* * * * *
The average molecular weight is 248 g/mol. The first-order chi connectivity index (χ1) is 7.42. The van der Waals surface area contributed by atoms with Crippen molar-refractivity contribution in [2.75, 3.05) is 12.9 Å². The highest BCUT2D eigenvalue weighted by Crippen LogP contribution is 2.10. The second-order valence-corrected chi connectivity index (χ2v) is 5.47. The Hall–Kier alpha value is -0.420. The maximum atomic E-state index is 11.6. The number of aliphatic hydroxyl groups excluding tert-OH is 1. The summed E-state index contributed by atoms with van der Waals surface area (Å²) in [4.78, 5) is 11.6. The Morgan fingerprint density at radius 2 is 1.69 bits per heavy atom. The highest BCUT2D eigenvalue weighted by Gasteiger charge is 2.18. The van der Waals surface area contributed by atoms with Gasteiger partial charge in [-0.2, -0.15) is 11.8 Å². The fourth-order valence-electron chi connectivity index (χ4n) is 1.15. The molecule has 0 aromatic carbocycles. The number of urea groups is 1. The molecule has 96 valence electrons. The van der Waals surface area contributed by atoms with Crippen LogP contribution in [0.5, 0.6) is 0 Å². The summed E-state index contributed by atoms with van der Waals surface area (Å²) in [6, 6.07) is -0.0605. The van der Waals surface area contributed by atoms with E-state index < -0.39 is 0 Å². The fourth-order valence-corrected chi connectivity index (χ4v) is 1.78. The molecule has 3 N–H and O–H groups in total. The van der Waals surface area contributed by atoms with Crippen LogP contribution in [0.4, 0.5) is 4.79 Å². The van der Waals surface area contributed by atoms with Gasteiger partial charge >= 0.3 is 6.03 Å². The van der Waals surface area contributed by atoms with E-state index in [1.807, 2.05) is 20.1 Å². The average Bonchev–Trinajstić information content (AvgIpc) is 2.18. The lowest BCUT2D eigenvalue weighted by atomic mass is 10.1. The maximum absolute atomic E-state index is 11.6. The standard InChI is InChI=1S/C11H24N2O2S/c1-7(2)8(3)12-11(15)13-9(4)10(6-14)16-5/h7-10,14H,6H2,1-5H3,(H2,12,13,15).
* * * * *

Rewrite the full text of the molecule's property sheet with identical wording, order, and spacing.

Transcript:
The average molecular weight is 248 g/mol. The first-order chi connectivity index (χ1) is 7.42. The van der Waals surface area contributed by atoms with Crippen molar-refractivity contribution in [2.75, 3.05) is 12.9 Å². The highest BCUT2D eigenvalue weighted by Crippen LogP contribution is 2.10. The second-order valence-corrected chi connectivity index (χ2v) is 5.47. The Hall–Kier alpha value is -0.420. The maximum atomic E-state index is 11.6. The number of aliphatic hydroxyl groups excluding tert-OH is 1. The summed E-state index contributed by atoms with van der Waals surface area (Å²) in [4.78, 5) is 11.6. The Morgan fingerprint density at radius 2 is 1.69 bits per heavy atom. The highest BCUT2D eigenvalue weighted by Gasteiger charge is 2.18. The van der Waals surface area contributed by atoms with Gasteiger partial charge in [-0.2, -0.15) is 11.8 Å². The fourth-order valence-electron chi connectivity index (χ4n) is 1.15. The molecule has 0 aromatic carbocycles. The number of urea groups is 1. The molecule has 96 valence electrons. The van der Waals surface area contributed by atoms with Crippen LogP contribution in [0.5, 0.6) is 0 Å². The summed E-state index contributed by atoms with van der Waals surface area (Å²) in [6, 6.07) is -0.0605. The van der Waals surface area contributed by atoms with E-state index < -0.39 is 0 Å². The fourth-order valence-corrected chi connectivity index (χ4v) is 1.78. The molecule has 3 N–H and O–H groups in total. The van der Waals surface area contributed by atoms with Crippen LogP contribution in [0.4, 0.5) is 4.79 Å². The van der Waals surface area contributed by atoms with Gasteiger partial charge >= 0.3 is 6.03 Å². The van der Waals surface area contributed by atoms with E-state index in [1.807, 2.05) is 20.1 Å². The average Bonchev–Trinajstić information content (AvgIpc) is 2.18. The lowest BCUT2D eigenvalue weighted by atomic mass is 10.1. The maximum absolute atomic E-state index is 11.6. The standard InChI is InChI=1S/C11H24N2O2S/c1-7(2)8(3)12-11(15)13-9(4)10(6-14)16-5/h7-10,14H,6H2,1-5H3,(H2,12,13,15).